Gamage Dinoka Nimali PERERA Mada Gamage Geetha THARANGANIE Udayangani Kumari THALGASPITIYA

Performance Management Practices in the Listed Companies in Sri Lanka

In today’s world of business, the role of quality among employees is imperative for companies to survive in the competitive in global market. Hence, performance management practices (PMP) have been indispensable for companies. This study intended to scrutinize whether employee capacity, years of existence and ownership of listed companies relate to PMP in Sri Lanka. The companies that have been listed in the Colombo Stock Exchange were selected as the sample for the study and, with a firm level unit of analysis, a self-administered survey was conducted covering all the companies using the five point Likert scale of 27 statements. 244 questionnaires were distributed among either human resource manager or performance managers or human resource development manager respondents on behalf of the company and 216 returned questionnaires were deemed usable for further analysis amounting to 88% response rate. In a pilot study, it was revealed that the measurement scales met the acceptable standards of validity and reliability analyses. Independent Sample T- test and One-Way ANOVA methods were used to test the objectives of the study. The results of the study concluded that there is no statistical relationship between the employee capacity, years of existence and ownership with PMP of listed companies in Sri Lanka.
JEL ClassificationM21, G31, M50

Full Article

1. Introduction

In general, the performance management practices are identified as crucial factors for determining the organizational performance. Hence, the organisational competitive advantage is maintained by performances of the individuals who are capable of assisting the organisation to achieve the desired strategic aims (Dessler, 2011). Armstrong (2000) proposed that performance management (PM) offers the opportunity to get better results from the whole organisation or from the teams and individuals from that particular organisation, by understanding and managing performance within a predefined framework of planned objectives, standards and competence requirements. As such, as the overall objective, PM is identified as an attempt to verify how the organisation and its subsystems such as processes, units and employees contribute in unity at its highest level to reach the expected outcomes of an organization (Holloway et al. 1999; Castka, et al., 2003). So, it is necessary to recognize how PMP assists to the realization of Sri Lankan listed companies’ performance management.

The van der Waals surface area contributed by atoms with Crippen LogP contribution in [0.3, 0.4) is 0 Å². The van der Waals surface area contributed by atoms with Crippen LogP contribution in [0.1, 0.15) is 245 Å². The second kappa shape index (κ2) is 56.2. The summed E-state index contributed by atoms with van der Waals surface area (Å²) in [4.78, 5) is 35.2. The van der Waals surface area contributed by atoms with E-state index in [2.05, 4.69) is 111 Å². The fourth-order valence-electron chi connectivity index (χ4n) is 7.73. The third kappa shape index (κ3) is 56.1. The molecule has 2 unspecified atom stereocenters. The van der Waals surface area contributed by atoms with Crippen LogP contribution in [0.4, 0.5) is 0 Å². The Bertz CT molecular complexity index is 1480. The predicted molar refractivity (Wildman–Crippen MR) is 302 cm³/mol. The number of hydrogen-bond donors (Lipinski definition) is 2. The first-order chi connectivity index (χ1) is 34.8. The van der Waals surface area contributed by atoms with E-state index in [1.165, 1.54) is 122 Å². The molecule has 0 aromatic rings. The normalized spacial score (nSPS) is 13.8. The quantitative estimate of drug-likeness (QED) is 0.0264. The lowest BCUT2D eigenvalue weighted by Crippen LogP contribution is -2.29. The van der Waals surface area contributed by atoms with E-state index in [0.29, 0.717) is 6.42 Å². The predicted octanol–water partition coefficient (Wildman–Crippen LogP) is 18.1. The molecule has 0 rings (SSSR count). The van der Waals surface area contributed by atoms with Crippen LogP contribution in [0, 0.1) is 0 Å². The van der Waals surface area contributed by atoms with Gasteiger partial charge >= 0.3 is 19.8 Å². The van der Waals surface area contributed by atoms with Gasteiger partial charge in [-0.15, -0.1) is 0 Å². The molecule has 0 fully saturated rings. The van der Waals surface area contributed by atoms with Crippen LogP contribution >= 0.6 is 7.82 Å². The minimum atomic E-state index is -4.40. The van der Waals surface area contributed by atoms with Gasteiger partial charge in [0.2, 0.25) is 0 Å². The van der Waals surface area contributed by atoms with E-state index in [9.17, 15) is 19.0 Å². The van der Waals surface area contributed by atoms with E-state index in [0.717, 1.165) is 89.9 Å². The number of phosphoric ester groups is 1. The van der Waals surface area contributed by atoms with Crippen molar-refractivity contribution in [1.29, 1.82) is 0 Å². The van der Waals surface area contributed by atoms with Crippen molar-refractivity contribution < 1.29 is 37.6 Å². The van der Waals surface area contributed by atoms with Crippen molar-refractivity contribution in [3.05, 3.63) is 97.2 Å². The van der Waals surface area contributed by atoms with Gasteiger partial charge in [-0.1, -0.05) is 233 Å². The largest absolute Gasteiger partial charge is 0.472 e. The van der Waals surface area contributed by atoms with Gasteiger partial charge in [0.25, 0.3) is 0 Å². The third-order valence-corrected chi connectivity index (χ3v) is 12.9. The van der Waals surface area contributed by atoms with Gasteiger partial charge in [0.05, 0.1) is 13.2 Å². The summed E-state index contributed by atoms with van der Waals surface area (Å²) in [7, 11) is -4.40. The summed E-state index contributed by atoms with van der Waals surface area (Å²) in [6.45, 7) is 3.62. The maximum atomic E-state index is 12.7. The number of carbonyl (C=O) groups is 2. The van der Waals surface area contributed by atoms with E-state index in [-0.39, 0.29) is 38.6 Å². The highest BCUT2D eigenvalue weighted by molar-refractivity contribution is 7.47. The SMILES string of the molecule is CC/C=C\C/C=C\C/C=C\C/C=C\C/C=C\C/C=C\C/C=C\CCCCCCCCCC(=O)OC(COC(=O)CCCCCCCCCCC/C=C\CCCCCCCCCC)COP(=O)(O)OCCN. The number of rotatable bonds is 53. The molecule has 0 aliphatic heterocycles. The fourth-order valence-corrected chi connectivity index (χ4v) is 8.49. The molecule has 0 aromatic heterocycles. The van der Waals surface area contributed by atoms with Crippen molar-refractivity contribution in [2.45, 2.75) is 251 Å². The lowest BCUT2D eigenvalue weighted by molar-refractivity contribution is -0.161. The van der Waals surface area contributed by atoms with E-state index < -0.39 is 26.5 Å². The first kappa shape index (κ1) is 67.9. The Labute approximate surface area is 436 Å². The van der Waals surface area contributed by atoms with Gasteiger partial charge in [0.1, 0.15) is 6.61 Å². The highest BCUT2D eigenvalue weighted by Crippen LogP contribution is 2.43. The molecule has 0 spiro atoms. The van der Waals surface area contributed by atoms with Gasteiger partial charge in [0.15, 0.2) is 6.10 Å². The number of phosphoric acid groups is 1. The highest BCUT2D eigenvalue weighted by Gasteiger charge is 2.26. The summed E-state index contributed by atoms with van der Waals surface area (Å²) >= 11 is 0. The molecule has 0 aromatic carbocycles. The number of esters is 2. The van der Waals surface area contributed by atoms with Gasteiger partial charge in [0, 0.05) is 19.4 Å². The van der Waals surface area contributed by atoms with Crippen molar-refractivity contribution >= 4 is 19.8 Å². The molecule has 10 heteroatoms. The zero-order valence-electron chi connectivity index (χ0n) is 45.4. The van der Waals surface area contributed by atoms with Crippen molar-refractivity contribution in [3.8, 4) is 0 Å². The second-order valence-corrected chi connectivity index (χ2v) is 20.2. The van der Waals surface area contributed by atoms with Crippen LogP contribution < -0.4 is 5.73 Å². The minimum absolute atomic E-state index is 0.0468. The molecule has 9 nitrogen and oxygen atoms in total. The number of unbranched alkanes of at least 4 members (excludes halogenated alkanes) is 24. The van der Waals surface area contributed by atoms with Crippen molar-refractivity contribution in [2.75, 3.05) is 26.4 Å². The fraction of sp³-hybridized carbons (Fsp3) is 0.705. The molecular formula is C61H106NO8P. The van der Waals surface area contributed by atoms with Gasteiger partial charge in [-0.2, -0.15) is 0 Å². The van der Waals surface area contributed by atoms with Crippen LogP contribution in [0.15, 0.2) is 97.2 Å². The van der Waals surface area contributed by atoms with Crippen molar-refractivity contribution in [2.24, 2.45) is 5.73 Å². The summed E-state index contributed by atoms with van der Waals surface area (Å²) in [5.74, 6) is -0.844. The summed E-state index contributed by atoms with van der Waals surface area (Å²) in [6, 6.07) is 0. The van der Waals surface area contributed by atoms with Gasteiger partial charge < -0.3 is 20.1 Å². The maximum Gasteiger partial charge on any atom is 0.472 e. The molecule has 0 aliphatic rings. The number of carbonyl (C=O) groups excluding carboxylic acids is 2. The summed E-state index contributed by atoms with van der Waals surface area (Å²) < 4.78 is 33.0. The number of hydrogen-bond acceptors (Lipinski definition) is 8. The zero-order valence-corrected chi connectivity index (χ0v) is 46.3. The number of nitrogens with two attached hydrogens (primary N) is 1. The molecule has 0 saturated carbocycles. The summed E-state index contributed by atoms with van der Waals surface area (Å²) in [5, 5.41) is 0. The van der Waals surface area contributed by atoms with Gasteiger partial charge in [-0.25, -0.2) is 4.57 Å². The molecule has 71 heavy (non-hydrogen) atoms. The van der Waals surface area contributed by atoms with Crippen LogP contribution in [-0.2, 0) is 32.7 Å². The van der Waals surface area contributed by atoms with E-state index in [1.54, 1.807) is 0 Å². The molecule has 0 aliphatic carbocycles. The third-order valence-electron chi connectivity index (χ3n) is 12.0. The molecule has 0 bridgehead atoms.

1.1. Research Gap

The foregoing evaluation of literature obviously highlights that a number of authors have examined (Armstrong and Baron, 1998; Verbeeten, 2008; Roland and Verbeeten, 2009; Fiona et al., 2015) PMP in different organizations in different contexts around the globe but no study has been conducted in listed companies in Sri Lanka. Because of that reason, the present study has been intended to examine the PMP followed by the listed organizations in Sri Lanka. Hence, the problem of the study is: Are employee capacity, years of existence and ownership related to the PMP being followed by the Sri Lankan listed companies?

1.2. Objectives of the Study

The present study has been undertaken to pursue the following broad objectives:

1. To study whether employee capacity is related to PMP being followed by the Sri Lankan listed companies.

2. To examine whether years of existence is related to PMP being followed by the Sri Lankan listed companies.

3. To analyse how ownership is related to PMP being followed by the Sri Lankan listed companies.

2. Theoretical Framework

Considering the existing literature, the theoretical framework that was developed for this study is depicted in Figure 1. The independent variables are suggested for employee capacity, years of existence and tenure of listed companies and the dependent variable for PMP.

Figure 1. Theoretical framework

Employee Capacity

Employee capacity refers to the number of employees currently employed in the company. The importance of employee capacity is partly due to its role as the source of the firm’s capabilities (Biron et al., 2011). Previous studies (Fiona, et al., 2015; Garengo and Bititci, 2005) mention that the PMP depends on employee capacity. However, Verbeeten (2008) mentions that the company PMP does not depend on employee capacity. As such, the first hypothesis is:

H1: A Performance management practice of listed company is positively related to employee capacity.


Ownership denotes the ultimate owner of the company. It shows whether the company is Sri Lankan or foreign. Further, this study needs to identify any differences between the PMP and ownership in the Sri Lankan listed companies. Therefore, the next hypothesis of this study is as follows:

H2: A Performance management practice of listed company is positively related to ownership.

Years of Existence

Years of existence is the number of years in which the listed company had been established in Sri Lanka up to 2016. Furthermore, it emphasizes the age of the company situated in Sri Lanka. This study needs to verify whether there is any relationship between the PMP and the years of existence in the Sri Lankan listed companies. The final hypothesis of this study is as follows: